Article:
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Survey Finds GMAT Integrated Reasoning Section Scores Unimportant to Most B-School Admissions Officers

test takingA majority of admissions officers from more than 200 U.S. business schools surveyed this fall say that an applicant’s score on the GMAT’s Integrated Reasoning section is not currently an important part of their evaluation of a prospective applicant’s overall GMAT score, according to Kaplan Test Prep, which conducted the survey.

Kaplan found that 60 percent of admissions officers surveyed this year said that performance on the IR section was not important, an uptick from 57 percent of those surveyed last year. That said, Kaplan reports that 50 percent of business schools surveyed point to a low overall GMAT score as “the biggest application killer.” For its 2014 survey, Kaplan polled admissions officers from 204 business schools from across the United States, including 11 of the top 30 MBA programs as ranked by U.S. News & World Report. GMAT scores are good for five years, and the IR section launched in June 2012, which means that many applicants in the past three years likely submitted scores from the old GMAT, without the IR section. “As more and more applicants submit scores from the current GMAT over the next couple of years, business schools may decide that Integrated Reasoning performance should play a more critical role,” Brian Carlidge, executive director of pre-business and pre-graduate programs for Kaplan Test Prep, said in a statement.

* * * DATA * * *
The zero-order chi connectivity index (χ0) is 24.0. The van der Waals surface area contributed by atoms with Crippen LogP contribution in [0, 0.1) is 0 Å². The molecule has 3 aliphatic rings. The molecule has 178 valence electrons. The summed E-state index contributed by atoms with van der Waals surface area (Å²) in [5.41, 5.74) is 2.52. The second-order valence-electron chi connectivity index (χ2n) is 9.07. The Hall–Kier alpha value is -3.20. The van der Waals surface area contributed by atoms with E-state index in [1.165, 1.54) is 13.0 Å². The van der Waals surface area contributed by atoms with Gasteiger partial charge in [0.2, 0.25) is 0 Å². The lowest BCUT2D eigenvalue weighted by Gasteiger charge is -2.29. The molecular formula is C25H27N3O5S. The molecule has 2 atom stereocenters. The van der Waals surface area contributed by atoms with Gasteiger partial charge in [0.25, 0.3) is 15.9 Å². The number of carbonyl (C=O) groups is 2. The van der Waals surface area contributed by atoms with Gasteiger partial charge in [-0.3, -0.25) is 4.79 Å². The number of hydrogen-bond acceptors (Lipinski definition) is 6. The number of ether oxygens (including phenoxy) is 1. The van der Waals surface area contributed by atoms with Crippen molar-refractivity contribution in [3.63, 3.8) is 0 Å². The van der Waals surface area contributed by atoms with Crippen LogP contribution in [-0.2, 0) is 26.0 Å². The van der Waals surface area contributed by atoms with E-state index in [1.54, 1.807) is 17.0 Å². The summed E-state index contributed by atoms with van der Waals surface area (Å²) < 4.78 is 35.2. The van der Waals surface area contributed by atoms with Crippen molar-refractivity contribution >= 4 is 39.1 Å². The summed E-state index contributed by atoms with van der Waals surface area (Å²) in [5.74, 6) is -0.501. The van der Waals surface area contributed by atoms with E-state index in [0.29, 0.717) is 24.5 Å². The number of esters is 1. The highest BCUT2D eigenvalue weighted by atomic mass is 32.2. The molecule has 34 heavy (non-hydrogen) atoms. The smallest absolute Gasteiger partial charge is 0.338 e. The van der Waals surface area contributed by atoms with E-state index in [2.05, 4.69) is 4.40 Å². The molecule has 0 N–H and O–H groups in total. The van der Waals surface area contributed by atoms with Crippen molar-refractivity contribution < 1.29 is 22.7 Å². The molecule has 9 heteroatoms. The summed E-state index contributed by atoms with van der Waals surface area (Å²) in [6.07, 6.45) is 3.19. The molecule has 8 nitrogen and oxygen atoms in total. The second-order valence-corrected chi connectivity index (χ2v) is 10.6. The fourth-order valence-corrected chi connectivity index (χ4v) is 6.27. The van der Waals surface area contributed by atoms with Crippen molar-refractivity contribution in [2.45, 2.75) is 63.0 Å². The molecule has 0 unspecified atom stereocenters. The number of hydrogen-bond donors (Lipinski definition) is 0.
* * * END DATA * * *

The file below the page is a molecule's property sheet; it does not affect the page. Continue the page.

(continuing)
The IR section is scored separately from the Qualitative, Verbal and Analytical Writing Assessment sections of the GMAT exam, which means that poor performance on this new section can’t be masked by stronger performance on the other sections. This, Kaplan argues, presents an advantage to those applicants who prepare for and score well on it.

“Similar to how not scoring well on Integrated Reasoning cannot be masked by good performance on other sections because it receives its own separate score, doing well on Integrated Reasoning can set you apart from other applicants in a positive way,” Carlidge says.

Learn more about the 2014 Kaplan survey of admissions officers.